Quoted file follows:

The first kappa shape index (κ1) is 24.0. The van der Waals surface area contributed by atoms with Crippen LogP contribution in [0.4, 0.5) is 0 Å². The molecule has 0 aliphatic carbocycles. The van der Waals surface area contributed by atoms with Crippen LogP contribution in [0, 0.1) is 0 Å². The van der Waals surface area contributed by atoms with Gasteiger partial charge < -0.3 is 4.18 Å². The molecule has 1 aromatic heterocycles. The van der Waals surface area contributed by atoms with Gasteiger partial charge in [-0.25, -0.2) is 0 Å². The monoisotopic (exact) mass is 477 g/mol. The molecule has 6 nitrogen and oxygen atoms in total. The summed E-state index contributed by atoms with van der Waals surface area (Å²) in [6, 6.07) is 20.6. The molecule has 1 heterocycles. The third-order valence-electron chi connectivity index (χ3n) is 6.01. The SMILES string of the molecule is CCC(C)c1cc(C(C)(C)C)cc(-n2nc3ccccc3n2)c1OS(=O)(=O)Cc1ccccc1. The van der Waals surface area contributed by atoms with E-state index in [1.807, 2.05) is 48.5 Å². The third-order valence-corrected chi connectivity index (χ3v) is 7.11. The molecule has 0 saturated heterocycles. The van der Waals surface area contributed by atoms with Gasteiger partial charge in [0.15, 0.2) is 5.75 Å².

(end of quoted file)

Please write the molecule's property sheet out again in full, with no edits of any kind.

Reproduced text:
The first kappa shape index (κ1) is 24.0. The van der Waals surface area contributed by atoms with Crippen LogP contribution in [0.4, 0.5) is 0 Å². The molecule has 0 aliphatic carbocycles. The van der Waals surface area contributed by atoms with Crippen LogP contribution in [0, 0.1) is 0 Å². The van der Waals surface area contributed by atoms with Gasteiger partial charge < -0.3 is 4.18 Å². The molecule has 1 aromatic heterocycles. The van der Waals surface area contributed by atoms with Gasteiger partial charge in [-0.25, -0.2) is 0 Å². The monoisotopic (exact) mass is 477 g/mol. The molecule has 6 nitrogen and oxygen atoms in total. The summed E-state index contributed by atoms with van der Waals surface area (Å²) in [6, 6.07) is 20.6. The molecule has 1 heterocycles. The third-order valence-electron chi connectivity index (χ3n) is 6.01. The SMILES string of the molecule is CCC(C)c1cc(C(C)(C)C)cc(-n2nc3ccccc3n2)c1OS(=O)(=O)Cc1ccccc1. The van der Waals surface area contributed by atoms with E-state index in [1.807, 2.05) is 48.5 Å². The third-order valence-corrected chi connectivity index (χ3v) is 7.11. The molecule has 0 saturated heterocycles. The van der Waals surface area contributed by atoms with Gasteiger partial charge in [0.15, 0.2) is 5.75 Å².